Universities need to cooperate across disciplines and join forces with other institutions, industry and the public sector to deliver real-world solutions to real-world problems. That was the take-home message from a debate by European opinion leaders on how universities should face “the grand challenges of our time”.
Around 170 university leaders, public servants, EU officials and industry stakeholders came together at the EuroTech Universities Alliance’s high-level event in Brussels on 20 October, kindly hosted by the Representation of the Free State of Bavaria to the European Union.
“There is urgent need for creative solutions,” said the Bavarian Representation’s Deputy Director Gunnar Wiegand as he introduced the topic of the event – mobilizing universities to address the grand societal challenges.
These “grand challenges”, according to the Lund Declaration of 2009, are to develop “sustainable solutions in areas such as global warming, tightening supplies of energy, water and food, ageing societies, public health, pandemics and security… turning Europe into an eco-efficient economy”.
None of the challenges will be solved by a single super-technological solution, according to Dominique Foray, Professor of Economics and Management of Innovation at EPFL, who moderated the evening’s panel debate. “All these grand challenges need involvement of society, which has to transform itself,” he said, adding that the framework for diffusion of innovation into society is supply and demand:
On the supply side are the universities – supplying ideas and basic knowledge through research, transferring the results to industry and society, and training the people who will innovate in the private sector. On the demand side are the accelerating need for new solutions and market signals that, for instance, encourage companies to adopt clean technologies.
Among the event’s four panellists, the “supply side” was represented by Anders Bjarklev, President of DTU, and Peter Dröll, Director of Innovation Union and European Research Area, European Commission (EC). The “demand side” was represented by Staf Depla, Vice-Mayor of the city of Eindhoven, and Sabine Maasen, Director of the Munich Centre for Technology in Society and Professor of Sociology of Science at TUM.
Bjarklev acknowledged the EC for giving “grand societal challenges” a central place on the agenda within the €80 billion research programme Horizon 2020. “This is an important step forward compared to previous programmes,” he said, adding that both medium and long-term investment is essential to ensure creative and groundbreaking outcomes.
Bjarklev stressed that the grand societal challenges cannot be solved without the universities, neither can a university work in isolation. “Dialogue and cooperation with other universities, industry and the public sector is key,” he said. “And by joining forces, our EuroTech alliance seeks to increase the impact of shared synergies across the full palette of our activities.”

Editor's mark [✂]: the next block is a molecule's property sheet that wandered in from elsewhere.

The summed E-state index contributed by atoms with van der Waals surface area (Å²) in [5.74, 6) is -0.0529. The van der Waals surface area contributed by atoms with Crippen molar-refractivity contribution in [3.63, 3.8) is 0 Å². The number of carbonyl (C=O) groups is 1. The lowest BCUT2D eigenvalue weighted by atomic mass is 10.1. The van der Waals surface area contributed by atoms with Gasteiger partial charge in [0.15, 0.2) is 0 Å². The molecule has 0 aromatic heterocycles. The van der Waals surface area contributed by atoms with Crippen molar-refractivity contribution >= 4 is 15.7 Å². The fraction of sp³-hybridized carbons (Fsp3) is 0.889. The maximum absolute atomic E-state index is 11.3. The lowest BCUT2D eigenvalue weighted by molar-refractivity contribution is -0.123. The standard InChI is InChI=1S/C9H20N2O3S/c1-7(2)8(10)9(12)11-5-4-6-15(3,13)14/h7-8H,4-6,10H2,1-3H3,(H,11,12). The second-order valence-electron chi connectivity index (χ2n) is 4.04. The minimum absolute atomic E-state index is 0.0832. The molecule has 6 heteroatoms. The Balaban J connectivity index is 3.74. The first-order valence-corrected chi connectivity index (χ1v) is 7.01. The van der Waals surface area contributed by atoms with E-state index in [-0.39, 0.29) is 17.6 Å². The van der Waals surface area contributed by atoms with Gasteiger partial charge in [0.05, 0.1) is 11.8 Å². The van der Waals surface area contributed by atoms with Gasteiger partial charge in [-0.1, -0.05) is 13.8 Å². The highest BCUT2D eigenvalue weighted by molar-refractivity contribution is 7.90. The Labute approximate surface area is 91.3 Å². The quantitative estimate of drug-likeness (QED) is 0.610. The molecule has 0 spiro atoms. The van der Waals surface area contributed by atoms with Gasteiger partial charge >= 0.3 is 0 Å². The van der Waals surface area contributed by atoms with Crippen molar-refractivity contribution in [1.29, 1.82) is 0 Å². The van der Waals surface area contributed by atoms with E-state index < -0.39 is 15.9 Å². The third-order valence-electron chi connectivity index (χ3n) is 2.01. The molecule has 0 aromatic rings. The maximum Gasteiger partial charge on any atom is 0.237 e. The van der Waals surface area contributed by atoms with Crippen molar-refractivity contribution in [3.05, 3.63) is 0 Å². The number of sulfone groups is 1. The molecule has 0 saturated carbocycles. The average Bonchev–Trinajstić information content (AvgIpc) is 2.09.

In the same vein, Eindhoven’s Vice-Mayor Staf Depla urged universities to “get out of the labs and into the streets, where real life happens”; in the near future, 60-80 per cent of people are going to live in cities. “Cities are ecosystems where challenges and solutions come together,” he said, highlighting Eindhoven as a success model where the close collaboration of the Mayor, companies and universities (including TU/e) has created a European hotbed for innovation.
Both Depla and Bjarklev emphasized the crucial role of students in bridging the gap between universities and cities, between convention and creativity. “Our students are really fantastic,” Bjarklev said, pointing out that 10 out of 19 start-ups at DTU last year were created by students.
However, while many technical universities in Western Europe may boast of a similar trend, universities in other parts of Europe increasingly suffer from “brain drain” and lose their best students to Western Europe and the USA, as brought up by an audience member during the Q&A session with the panellists. The EC’s representative Peter Dröll acknowledged the issue as a very important one, noting there is a strong commitment within Horizon 2020 to help boost research institutions in Central and Eastern Europe. “But that will never be enough; we can do something but it’s a common challenge that requires the will, commitment, courage and perseverance to do national reforms,” he said.
Several participants at the event voiced the need for universities to adapt their business structure in ways that allow them to go beyond disciplines and departments and to join forces across universities, forming alliances. “The good news is that many universities have started doing this,” TUM’s panellist Sabine Maasen said, adding that it will be an ongoing, open-ended mission in which she hopes to see the emergence of a “socio-technical literacy” among students of both technical and social sciences.
Following the panel discussion and Q&A, participants were treated to a networking reception after Martin Reichel, Managing Director of the Bavarian Research Alliance, closed the evening’s formal programme with a quote from Henry Ford: “Coming together is the beginning, keeping together is progress, and working together is success”.